The Coso Artifact

In 1961, three prospectors in California found a sparkplug encased in solid rock.

It was originally thought to be 500,000 years old, which would put it in a class with the Kingoodie Hammer and the Dorchester Pot.

More recent investigations say the “rock” is just a concretion of iron oxide produced by the rusting plug, which may date only from the 1920s … but discoverer Mike Mikesell says he destroyed a diamond-edged blade in cutting through it.

Rock-Cut Architecture

You think your job’s bad. This was carved by hand from solid rock.

India has more than 1,200 such structures, the earliest dating to 8000 B.C.

“The Tomatina”

The world’s largest food fight takes place each year on the last Wednesday in August, when the town of Buñol, Spain, holds its annual tomato festival. Local trucks dump more than 100 metric tons of overripe tomatoes into the streets, and there’s a general free-for-all among up to 25,000 people.

Reportedly, when it’s over, rivers of tomato juice up to 12 inches deep run through the town, and area fire engines hose down the streets.

This has been going on since 1944, and apparently it has no political or religious significance — they do it just for fun.

Problem Solved

What happens when an irresistible force meets an immovable object?

It can’t happen. If a force is irresistible, then by definition there’s no such thing as an immovable object (and vice versa).


There are 3 letters in the Italian word for 6, sei.

There are 4 letters in the Italian word for 8, otto.

There are 5 letters in the Italian word for 10, dieci.

There are 6 letters in the Italian word for 12, dodici.

Love Before Baseball

Did 12th-century chaplain Andreas Capellanus have a time machine? His treatise The Art of Courtly Love sounds surprisingly familiar:

Throughout all the ages, there have been only four degrees in love:
The first consists in arousing hope;
The second in offering kisses;
The third in the enjoyment of intimate embraces;
The fourth in the abandonment of the entire person.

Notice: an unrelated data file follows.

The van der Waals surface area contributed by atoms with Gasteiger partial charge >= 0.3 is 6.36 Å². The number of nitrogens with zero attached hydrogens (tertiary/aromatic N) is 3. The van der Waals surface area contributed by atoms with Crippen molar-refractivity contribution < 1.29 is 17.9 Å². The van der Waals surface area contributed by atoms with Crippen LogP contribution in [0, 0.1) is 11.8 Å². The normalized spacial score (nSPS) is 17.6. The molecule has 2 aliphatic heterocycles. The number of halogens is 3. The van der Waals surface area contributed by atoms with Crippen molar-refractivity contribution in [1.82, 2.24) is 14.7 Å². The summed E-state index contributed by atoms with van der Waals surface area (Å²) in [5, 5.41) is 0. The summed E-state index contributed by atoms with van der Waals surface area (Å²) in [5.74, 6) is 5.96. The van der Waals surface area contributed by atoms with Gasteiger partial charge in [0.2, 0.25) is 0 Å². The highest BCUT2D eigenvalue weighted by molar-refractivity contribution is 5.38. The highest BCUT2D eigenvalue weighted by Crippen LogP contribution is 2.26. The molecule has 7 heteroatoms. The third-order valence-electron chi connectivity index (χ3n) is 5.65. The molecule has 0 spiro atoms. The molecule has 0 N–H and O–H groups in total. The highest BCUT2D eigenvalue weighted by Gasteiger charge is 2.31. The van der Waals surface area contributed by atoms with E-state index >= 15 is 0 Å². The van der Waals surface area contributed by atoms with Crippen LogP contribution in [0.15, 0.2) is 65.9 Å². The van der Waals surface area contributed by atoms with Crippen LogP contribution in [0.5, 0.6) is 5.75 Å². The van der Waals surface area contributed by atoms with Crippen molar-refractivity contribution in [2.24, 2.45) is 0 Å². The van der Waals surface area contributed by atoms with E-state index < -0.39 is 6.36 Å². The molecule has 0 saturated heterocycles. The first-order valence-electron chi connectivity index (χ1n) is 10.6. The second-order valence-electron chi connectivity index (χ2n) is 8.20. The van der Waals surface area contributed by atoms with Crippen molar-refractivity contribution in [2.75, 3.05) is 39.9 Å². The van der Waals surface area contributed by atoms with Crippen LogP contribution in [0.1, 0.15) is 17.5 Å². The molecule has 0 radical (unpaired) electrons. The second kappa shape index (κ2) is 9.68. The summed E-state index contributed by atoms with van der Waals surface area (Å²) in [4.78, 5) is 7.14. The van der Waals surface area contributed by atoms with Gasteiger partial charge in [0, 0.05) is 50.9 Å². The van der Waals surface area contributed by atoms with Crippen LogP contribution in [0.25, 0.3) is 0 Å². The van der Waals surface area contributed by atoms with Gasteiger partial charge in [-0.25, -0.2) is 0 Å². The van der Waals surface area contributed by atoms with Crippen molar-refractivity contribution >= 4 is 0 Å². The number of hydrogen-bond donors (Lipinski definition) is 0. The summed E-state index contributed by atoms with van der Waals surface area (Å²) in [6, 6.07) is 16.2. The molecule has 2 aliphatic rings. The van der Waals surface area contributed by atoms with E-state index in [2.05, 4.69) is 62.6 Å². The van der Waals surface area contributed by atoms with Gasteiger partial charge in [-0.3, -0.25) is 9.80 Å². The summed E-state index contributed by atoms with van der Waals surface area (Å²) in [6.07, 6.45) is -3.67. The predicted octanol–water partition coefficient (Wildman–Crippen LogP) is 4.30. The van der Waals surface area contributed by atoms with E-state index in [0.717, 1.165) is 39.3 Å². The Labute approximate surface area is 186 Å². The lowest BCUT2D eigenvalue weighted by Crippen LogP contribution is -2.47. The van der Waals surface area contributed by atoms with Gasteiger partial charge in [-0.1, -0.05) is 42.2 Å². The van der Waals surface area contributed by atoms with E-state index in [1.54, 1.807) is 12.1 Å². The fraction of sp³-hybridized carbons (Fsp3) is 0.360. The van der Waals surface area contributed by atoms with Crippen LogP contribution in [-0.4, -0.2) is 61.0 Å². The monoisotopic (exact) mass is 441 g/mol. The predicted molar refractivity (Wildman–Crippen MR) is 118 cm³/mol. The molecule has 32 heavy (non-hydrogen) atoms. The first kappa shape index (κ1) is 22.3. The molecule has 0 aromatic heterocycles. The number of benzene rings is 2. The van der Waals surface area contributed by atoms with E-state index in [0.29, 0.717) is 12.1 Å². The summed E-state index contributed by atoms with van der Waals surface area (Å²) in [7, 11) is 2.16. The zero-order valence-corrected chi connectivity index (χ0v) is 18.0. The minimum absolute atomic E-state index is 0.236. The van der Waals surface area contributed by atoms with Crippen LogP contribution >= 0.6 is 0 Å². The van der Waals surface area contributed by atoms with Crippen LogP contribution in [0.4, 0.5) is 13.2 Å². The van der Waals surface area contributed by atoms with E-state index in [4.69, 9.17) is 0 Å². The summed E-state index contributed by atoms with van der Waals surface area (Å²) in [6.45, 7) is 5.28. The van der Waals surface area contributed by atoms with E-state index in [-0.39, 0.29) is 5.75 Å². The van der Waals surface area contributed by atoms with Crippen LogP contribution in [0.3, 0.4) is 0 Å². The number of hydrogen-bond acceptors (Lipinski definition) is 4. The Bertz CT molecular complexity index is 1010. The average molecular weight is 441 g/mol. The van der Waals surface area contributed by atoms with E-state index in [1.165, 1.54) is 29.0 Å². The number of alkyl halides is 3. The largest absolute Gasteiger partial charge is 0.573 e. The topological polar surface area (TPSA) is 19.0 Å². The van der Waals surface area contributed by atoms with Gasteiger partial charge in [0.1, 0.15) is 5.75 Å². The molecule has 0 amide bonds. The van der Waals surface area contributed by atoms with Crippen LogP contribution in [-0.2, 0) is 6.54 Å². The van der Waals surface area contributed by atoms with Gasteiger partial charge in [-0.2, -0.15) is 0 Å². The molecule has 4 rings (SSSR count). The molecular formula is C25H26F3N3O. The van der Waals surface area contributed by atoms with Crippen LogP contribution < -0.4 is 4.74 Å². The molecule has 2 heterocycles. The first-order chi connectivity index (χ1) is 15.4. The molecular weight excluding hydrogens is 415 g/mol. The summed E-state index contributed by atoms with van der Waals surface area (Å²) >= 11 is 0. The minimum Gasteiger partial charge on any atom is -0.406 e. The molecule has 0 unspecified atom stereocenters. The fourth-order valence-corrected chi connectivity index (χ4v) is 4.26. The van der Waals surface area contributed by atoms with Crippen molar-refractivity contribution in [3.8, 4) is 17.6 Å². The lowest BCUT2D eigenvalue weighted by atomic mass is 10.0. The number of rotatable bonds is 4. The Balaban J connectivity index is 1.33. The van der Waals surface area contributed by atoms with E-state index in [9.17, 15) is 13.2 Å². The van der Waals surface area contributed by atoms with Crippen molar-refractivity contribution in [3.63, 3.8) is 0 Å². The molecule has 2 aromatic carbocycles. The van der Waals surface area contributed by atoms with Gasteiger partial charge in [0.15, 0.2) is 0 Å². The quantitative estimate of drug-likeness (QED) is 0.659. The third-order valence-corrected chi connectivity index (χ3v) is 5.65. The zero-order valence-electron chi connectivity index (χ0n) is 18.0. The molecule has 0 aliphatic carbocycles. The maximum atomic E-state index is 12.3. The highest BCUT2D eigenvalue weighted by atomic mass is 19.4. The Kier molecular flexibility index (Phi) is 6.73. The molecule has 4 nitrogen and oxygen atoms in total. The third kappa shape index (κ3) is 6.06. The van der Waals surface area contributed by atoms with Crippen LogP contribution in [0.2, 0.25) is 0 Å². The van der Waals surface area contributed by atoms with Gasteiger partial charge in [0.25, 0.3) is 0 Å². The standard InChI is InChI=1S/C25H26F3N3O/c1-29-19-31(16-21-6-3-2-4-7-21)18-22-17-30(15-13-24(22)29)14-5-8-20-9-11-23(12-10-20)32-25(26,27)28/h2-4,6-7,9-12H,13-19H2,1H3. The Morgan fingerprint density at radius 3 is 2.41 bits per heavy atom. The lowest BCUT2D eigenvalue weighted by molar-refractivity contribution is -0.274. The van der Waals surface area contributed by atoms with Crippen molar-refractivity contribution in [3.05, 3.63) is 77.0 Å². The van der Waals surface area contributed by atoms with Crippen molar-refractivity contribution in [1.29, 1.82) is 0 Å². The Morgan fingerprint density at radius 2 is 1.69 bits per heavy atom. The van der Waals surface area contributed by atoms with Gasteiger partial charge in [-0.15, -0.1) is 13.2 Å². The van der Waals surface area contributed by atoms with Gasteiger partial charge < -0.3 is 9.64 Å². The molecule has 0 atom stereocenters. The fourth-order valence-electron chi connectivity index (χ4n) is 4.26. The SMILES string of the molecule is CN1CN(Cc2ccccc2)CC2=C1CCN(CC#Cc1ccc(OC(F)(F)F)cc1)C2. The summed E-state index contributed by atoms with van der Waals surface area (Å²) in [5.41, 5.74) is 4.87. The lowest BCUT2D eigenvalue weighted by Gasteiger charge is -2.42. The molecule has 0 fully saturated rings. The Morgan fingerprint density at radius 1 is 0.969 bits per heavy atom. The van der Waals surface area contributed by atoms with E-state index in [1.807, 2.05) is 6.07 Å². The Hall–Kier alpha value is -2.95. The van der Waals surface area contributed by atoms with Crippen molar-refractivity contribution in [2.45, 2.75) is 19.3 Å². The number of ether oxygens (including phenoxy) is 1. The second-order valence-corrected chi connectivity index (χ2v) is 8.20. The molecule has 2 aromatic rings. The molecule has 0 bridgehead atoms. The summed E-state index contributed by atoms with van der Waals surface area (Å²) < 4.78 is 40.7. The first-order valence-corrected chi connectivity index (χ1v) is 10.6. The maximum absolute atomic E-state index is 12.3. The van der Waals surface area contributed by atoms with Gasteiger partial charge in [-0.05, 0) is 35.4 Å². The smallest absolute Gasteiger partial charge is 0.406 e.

“It has yet to be proven that intelligence has any survival value.” — Arthur C. Clarke


If you visited Spain in January 2000, you needed a tin umbrella: Chunks of ice weighing up to 6.6 pounds fell out of a cloudless sky for 10 days.

No one knows how the ice formed. The chunks resembled hailstones, but no thunderstorm was present.

Planetary geologist Jesus Martinez-Frias dubbed the stones megacryometeors, and more than 50 have been recorded since the Spanish fall. The largest, in Brazil, weighed 485 pounds.


This is a sirrush, a curious creature that keeps turning up in Babylonian art. Basically it’s a dragon with a cat’s forelegs and an eagle’s talons. Strangely, it was depicted that way consistently for centuries, while other mythological animals went through sometimes drastic evolutions.

The German archaeologist Robert Koldewey, who discovered this bas-relief on the Ishtar Gate in 1902, believed that the sirrush might have been a real animal. For one thing, he pointed out, it’s depicted among ordinary animals, including lions and aurochs. For another, a biblical text refers to a “great dragon or serpent, which they of Babylon worshiped.”

After some research, Koldeway decided the best match was the iguanodon, a dinosaur with birdlike hind feet. Ancient civilizations are known to have unearthed fossils, so possibly the Babylonians had found the remains of an iguanodon or of a monitor lizard. Or, much more speculatively, perhaps some dinosaur lines still survived 2400 years ago in Central Africa — where bricks have been found similar to those in the Ishtar Gate.

Finger Fumblers

If you don’t speak, you can’t misspeak, right? Not so: American Sign Language has the equivalent of tongue twisters, known as finger fumblers.

One example is “good blood, bad blood” — which is hard to say in speech or sign.